A nation of immigrants: students and staff share their journeys

Liz Malone, Staff Writer

In the Tony Award winning musical “Hamilton,” a key theme is how powerful immigrants are since the show focuses on founding father and Caribbean immigrant Alexander Hamilton. One of the most captivating lines from the show refers to this central idea: “Immigrants, we get the job done.”

Bear Creek High School also reflects the impact of immigrants as students from many different cultures and ethnicities embrace diversity and their unique traditions during International Rally. Not only do students hail from the different parts of the world, but members of their families also immigrated for the sake of their children’s futures.

Junior Juliette Medrano shares the story on how her father came to the United States.

Julio Medrano came from El Salvador, where civil war pillaged the country throughout the 1980s. When Medrano’s father was 13 years old, he was on a bus heading for work when suddenly soldiers from the military stopped the bus and demanded all of the boys jailed so they would be forced to join the army. Fortunately, Medrano’s father had connections in the military and he was able to save his son from a militia trap.

From there, Medrano’s father sent him to Mexico under a visa when he was 14. There he had kids that assisted him in illegally hopping the fence on the border. After that, he went to Calexico, which is in the southern part of California near the border of Mexico; he then began travelling from city to city for work and became a naturalized citizen at the age of 19 due to Pres. Ronald Reagan’s Amnesty Program.

Like Medrano, junior Jessica Villalobos’s father emigrated from Latin America. At the age of 14, Javier Villalobos left his family to enter the U.S. illegally for a better life. He came to California with help from a “coyote,” a person who smuggles people across the Mexican border. He and some others traveled through the desert with only a can of beans and a few blankets. When he arrived he found employment washing cars. Years later, he met his wife who motivated him to apply for amnesty. He currently has a Deferred Action For Childhood Arrivals (DACA) card and is planning to take his citizenship exam soon.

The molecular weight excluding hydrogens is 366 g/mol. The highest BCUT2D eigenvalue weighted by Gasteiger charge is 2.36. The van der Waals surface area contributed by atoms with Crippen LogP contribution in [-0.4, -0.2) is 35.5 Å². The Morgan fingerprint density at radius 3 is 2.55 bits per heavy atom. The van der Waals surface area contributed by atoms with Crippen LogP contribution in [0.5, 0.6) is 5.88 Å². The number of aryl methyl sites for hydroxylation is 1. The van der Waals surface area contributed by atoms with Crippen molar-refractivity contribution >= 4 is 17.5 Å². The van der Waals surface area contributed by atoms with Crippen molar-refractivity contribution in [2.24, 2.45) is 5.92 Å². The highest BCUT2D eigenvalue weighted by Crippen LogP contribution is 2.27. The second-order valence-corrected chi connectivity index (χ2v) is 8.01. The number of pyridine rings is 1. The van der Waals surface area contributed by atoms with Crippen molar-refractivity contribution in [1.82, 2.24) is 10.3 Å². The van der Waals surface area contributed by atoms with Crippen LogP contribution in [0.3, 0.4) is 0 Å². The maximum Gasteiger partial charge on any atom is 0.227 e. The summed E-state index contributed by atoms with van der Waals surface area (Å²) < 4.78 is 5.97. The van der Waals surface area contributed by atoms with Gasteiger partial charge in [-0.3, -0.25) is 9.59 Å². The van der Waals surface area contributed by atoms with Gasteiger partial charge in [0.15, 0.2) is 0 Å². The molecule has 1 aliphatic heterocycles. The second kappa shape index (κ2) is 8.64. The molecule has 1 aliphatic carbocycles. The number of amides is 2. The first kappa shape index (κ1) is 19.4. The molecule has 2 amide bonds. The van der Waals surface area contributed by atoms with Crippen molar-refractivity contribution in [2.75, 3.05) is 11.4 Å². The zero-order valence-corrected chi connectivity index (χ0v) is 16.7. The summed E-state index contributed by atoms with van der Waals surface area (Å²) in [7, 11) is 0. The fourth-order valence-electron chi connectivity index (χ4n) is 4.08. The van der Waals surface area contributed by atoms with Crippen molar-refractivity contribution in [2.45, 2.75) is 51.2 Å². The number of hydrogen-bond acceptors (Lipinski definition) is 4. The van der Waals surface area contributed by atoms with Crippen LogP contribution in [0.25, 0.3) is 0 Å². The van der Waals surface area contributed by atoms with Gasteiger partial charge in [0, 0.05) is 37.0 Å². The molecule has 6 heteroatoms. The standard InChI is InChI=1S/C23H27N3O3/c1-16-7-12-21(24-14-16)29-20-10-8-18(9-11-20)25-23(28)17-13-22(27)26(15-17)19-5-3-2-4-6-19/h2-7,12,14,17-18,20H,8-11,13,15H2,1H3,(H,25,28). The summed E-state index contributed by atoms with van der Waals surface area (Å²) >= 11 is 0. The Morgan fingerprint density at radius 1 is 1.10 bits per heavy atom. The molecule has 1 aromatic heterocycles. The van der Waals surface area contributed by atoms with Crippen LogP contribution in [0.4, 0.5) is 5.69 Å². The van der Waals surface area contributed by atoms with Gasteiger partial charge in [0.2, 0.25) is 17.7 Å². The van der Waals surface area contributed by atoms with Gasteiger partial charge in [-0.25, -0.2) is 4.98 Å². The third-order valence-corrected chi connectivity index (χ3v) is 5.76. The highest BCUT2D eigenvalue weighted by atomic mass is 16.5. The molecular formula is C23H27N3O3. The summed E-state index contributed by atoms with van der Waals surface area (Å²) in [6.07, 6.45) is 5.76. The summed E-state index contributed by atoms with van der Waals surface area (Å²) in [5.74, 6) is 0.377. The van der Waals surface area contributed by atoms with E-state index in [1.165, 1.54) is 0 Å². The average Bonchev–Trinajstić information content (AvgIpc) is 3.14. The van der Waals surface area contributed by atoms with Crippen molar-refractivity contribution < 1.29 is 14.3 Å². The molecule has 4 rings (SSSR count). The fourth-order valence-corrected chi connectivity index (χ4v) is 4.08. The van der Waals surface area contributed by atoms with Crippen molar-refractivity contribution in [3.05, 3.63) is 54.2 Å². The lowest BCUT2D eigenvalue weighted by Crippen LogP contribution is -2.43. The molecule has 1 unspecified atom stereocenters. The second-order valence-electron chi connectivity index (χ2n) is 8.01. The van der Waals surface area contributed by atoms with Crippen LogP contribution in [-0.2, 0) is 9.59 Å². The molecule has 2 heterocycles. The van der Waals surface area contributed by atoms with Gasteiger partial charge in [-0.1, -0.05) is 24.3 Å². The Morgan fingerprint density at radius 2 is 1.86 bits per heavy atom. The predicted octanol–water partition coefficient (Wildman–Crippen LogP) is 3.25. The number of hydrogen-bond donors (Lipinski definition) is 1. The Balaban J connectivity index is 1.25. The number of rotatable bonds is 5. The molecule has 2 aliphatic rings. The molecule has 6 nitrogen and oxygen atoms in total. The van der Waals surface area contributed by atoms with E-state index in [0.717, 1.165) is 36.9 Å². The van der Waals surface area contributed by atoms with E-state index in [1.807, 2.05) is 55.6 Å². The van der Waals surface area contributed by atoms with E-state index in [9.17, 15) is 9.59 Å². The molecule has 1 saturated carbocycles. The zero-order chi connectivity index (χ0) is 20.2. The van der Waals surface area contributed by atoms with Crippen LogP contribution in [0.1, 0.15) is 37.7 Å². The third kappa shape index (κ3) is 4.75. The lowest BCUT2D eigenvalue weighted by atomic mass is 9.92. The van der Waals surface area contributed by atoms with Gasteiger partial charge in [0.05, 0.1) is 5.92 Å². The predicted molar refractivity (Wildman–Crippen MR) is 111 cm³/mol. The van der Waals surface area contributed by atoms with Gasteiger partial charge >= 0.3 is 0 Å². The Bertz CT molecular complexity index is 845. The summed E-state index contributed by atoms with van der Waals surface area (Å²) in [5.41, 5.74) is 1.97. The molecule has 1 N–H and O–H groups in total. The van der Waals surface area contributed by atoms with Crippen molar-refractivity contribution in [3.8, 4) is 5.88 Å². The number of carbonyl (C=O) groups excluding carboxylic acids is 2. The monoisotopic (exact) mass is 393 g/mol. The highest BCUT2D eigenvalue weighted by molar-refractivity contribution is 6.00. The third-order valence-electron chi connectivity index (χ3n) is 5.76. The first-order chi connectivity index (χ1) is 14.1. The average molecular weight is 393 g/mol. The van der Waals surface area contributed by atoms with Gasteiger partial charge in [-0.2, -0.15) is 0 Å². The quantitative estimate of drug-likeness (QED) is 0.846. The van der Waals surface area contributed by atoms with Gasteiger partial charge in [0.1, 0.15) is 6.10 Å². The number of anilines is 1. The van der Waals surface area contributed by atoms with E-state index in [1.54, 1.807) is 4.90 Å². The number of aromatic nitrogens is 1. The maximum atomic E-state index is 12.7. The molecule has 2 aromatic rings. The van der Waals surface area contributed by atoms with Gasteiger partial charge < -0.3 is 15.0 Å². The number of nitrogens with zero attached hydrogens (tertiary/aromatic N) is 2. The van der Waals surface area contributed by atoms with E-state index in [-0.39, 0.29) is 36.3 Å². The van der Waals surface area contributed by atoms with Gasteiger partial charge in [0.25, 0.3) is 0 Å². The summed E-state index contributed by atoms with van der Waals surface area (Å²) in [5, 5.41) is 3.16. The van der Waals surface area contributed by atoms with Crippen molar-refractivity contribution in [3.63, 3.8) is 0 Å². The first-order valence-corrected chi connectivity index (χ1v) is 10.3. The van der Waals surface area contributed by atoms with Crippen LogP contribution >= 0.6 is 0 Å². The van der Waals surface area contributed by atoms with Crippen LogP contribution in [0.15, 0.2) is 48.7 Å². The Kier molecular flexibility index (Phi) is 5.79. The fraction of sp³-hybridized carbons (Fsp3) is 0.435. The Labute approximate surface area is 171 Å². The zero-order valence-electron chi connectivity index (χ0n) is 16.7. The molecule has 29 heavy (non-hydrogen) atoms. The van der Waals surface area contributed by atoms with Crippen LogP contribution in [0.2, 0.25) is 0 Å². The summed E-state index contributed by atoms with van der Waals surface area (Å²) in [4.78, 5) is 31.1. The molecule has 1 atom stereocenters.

“My dad was a lucky person who made it through, and he did it for family,” Villalobos said. “He’s not bad. He’s not a threat to the U.S.”

Junior Alannise Rodriguez says her journey to the United States with her mother and stepdad was also difficult. Rodriguez spent the first third of her life living in Mexico and recalls how lovely her hometown was with constant parties and a large connection within the community; still, Rodriguez’s mother wanted more for her daughter.

“My mom didn’t see a very bright future for me [in Mexico],” Rodriguez said when describing how her mother did not approve of the education in Mexico. “She wanted a better future for me, so that’s what made her decide to move here.”

As a result, at the age of six, Rodriguez moved to the U.S. with her mom and stepdad with a visa and at the age of 13 she received her residency. Since then she’s been living in Stockton.

Spanish teacher Andres Gil says that his decision to come to the United States was fate. After attending community college in his hometown in Argentina, Gil’s parents allowed him to travel. Looking at brochures one day, he decided to go to San Francisco with a student visa and attend community college for a semester in hopes of working on his English skills to complement his business major.

One day, while visiting with some friends in Stockton, he and his friends had decided to take a trip to Yosemite, where he met the love of his life, Jennifer. He decided to live in California for an extra semester; after that, he and his future wife moved to Argentina for a year before returning to Stockton where Gil began studying for his master’s degree and teaching credential at the University of the Pacific. In that time, he applied for his citizenship and in 2002 he began teaching at Bear Creek.

“The whole situation is very bizarre,” Gil said referring to his immigration story. “It’s just telling you how many different paths there are set out for you. If I hadn’t gone to Yosemite, I would probably still be in Argentina with a totally different life.”